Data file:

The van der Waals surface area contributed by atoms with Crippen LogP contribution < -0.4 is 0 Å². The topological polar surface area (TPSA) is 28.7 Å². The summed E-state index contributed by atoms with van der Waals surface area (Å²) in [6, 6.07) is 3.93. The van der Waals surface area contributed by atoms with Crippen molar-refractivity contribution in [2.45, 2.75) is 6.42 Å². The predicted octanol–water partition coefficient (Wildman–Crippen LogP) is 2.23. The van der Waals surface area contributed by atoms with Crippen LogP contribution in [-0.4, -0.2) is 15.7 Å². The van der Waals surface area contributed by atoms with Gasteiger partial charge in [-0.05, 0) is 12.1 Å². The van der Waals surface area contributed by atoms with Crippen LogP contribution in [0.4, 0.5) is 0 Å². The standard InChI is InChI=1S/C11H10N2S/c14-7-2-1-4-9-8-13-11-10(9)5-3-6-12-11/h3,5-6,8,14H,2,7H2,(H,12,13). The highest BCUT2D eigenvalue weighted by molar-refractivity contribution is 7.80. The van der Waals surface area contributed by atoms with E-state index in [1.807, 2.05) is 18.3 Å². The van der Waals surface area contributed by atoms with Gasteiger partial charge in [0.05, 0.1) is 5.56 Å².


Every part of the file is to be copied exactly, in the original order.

The van der Waals surface area contributed by atoms with Crippen LogP contribution < -0.4 is 0 Å². The topological polar surface area (TPSA) is 28.7 Å². The summed E-state index contributed by atoms with van der Waals surface area (Å²) in [6, 6.07) is 3.93. The van der Waals surface area contributed by atoms with Crippen molar-refractivity contribution in [2.45, 2.75) is 6.42 Å². The predicted octanol–water partition coefficient (Wildman–Crippen LogP) is 2.23. The van der Waals surface area contributed by atoms with Crippen LogP contribution in [-0.4, -0.2) is 15.7 Å². The van der Waals surface area contributed by atoms with Gasteiger partial charge in [-0.05, 0) is 12.1 Å². The van der Waals surface area contributed by atoms with Crippen LogP contribution in [0.4, 0.5) is 0 Å². The standard InChI is InChI=1S/C11H10N2S/c14-7-2-1-4-9-8-13-11-10(9)5-3-6-12-11/h3,5-6,8,14H,2,7H2,(H,12,13). The highest BCUT2D eigenvalue weighted by molar-refractivity contribution is 7.80. The van der Waals surface area contributed by atoms with E-state index in [1.807, 2.05) is 18.3 Å². The van der Waals surface area contributed by atoms with Gasteiger partial charge in [0.05, 0.1) is 5.56 Å².